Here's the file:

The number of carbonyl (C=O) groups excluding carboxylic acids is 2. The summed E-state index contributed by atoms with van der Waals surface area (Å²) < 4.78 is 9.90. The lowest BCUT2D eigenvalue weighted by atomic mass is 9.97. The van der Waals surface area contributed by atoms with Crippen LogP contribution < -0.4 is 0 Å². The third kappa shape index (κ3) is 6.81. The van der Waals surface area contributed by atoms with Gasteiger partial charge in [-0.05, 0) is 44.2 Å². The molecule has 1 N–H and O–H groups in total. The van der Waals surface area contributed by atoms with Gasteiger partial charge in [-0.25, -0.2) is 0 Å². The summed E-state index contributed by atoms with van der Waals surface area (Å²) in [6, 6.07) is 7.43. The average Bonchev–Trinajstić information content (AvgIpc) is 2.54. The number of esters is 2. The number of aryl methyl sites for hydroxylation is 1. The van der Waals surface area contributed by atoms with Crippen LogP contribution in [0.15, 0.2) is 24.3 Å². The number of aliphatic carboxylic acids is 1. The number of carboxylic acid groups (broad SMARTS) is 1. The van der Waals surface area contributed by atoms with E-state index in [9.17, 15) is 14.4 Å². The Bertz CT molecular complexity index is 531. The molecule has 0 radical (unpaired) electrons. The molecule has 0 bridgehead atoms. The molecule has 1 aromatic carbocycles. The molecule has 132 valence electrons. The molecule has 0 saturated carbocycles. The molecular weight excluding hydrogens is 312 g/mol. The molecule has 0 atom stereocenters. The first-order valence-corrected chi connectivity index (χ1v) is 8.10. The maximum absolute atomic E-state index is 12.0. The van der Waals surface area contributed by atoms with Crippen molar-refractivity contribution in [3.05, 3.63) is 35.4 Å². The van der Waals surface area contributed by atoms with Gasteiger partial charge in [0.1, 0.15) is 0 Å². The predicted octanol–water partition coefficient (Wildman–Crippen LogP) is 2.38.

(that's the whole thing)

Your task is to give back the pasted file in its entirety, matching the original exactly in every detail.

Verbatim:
The number of carbonyl (C=O) groups excluding carboxylic acids is 2. The summed E-state index contributed by atoms with van der Waals surface area (Å²) < 4.78 is 9.90. The lowest BCUT2D eigenvalue weighted by atomic mass is 9.97. The van der Waals surface area contributed by atoms with Crippen LogP contribution < -0.4 is 0 Å². The third kappa shape index (κ3) is 6.81. The van der Waals surface area contributed by atoms with Gasteiger partial charge in [-0.05, 0) is 44.2 Å². The molecule has 1 N–H and O–H groups in total. The van der Waals surface area contributed by atoms with Gasteiger partial charge in [-0.25, -0.2) is 0 Å². The summed E-state index contributed by atoms with van der Waals surface area (Å²) in [6, 6.07) is 7.43. The average Bonchev–Trinajstić information content (AvgIpc) is 2.54. The number of esters is 2. The number of aryl methyl sites for hydroxylation is 1. The van der Waals surface area contributed by atoms with Crippen LogP contribution in [0.15, 0.2) is 24.3 Å². The number of aliphatic carboxylic acids is 1. The number of carboxylic acid groups (broad SMARTS) is 1. The van der Waals surface area contributed by atoms with E-state index in [9.17, 15) is 14.4 Å². The Bertz CT molecular complexity index is 531. The molecule has 0 radical (unpaired) electrons. The molecule has 0 bridgehead atoms. The molecule has 1 aromatic carbocycles. The molecule has 132 valence electrons. The molecule has 0 saturated carbocycles. The molecular weight excluding hydrogens is 312 g/mol. The molecule has 0 atom stereocenters. The first-order valence-corrected chi connectivity index (χ1v) is 8.10. The maximum absolute atomic E-state index is 12.0. The van der Waals surface area contributed by atoms with Crippen molar-refractivity contribution in [3.05, 3.63) is 35.4 Å². The van der Waals surface area contributed by atoms with Gasteiger partial charge in [0.1, 0.15) is 0 Å². The predicted octanol–water partition coefficient (Wildman–Crippen LogP) is 2.38.